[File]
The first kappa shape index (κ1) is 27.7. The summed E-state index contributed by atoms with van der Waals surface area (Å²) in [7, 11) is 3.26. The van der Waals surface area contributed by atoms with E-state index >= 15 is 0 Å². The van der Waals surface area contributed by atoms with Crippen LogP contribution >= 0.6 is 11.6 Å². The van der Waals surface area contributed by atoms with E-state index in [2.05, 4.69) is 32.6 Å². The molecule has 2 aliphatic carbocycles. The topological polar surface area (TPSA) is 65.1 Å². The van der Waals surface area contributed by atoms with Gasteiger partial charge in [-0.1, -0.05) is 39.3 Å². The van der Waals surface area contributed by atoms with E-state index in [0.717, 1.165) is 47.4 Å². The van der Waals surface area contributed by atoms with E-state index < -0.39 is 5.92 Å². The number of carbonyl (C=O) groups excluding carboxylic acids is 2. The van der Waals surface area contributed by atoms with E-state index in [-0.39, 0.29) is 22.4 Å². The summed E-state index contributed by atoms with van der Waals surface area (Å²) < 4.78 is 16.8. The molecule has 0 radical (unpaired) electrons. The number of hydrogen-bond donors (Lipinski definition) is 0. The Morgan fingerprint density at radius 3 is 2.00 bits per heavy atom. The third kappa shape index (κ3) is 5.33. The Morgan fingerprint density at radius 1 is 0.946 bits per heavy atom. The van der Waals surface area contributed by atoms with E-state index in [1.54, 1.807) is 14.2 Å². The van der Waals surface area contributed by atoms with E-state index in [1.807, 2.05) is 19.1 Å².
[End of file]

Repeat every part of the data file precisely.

The first kappa shape index (κ1) is 27.7. The summed E-state index contributed by atoms with van der Waals surface area (Å²) in [7, 11) is 3.26. The van der Waals surface area contributed by atoms with E-state index >= 15 is 0 Å². The van der Waals surface area contributed by atoms with Crippen LogP contribution >= 0.6 is 11.6 Å². The van der Waals surface area contributed by atoms with E-state index in [2.05, 4.69) is 32.6 Å². The molecule has 2 aliphatic carbocycles. The topological polar surface area (TPSA) is 65.1 Å². The van der Waals surface area contributed by atoms with Gasteiger partial charge in [-0.1, -0.05) is 39.3 Å². The van der Waals surface area contributed by atoms with E-state index in [0.717, 1.165) is 47.4 Å². The van der Waals surface area contributed by atoms with E-state index < -0.39 is 5.92 Å². The number of carbonyl (C=O) groups excluding carboxylic acids is 2. The van der Waals surface area contributed by atoms with E-state index in [-0.39, 0.29) is 22.4 Å². The summed E-state index contributed by atoms with van der Waals surface area (Å²) < 4.78 is 16.8. The molecule has 0 radical (unpaired) electrons. The number of hydrogen-bond donors (Lipinski definition) is 0. The Morgan fingerprint density at radius 3 is 2.00 bits per heavy atom. The third kappa shape index (κ3) is 5.33. The Morgan fingerprint density at radius 1 is 0.946 bits per heavy atom. The van der Waals surface area contributed by atoms with E-state index in [1.54, 1.807) is 14.2 Å². The van der Waals surface area contributed by atoms with E-state index in [1.807, 2.05) is 19.1 Å².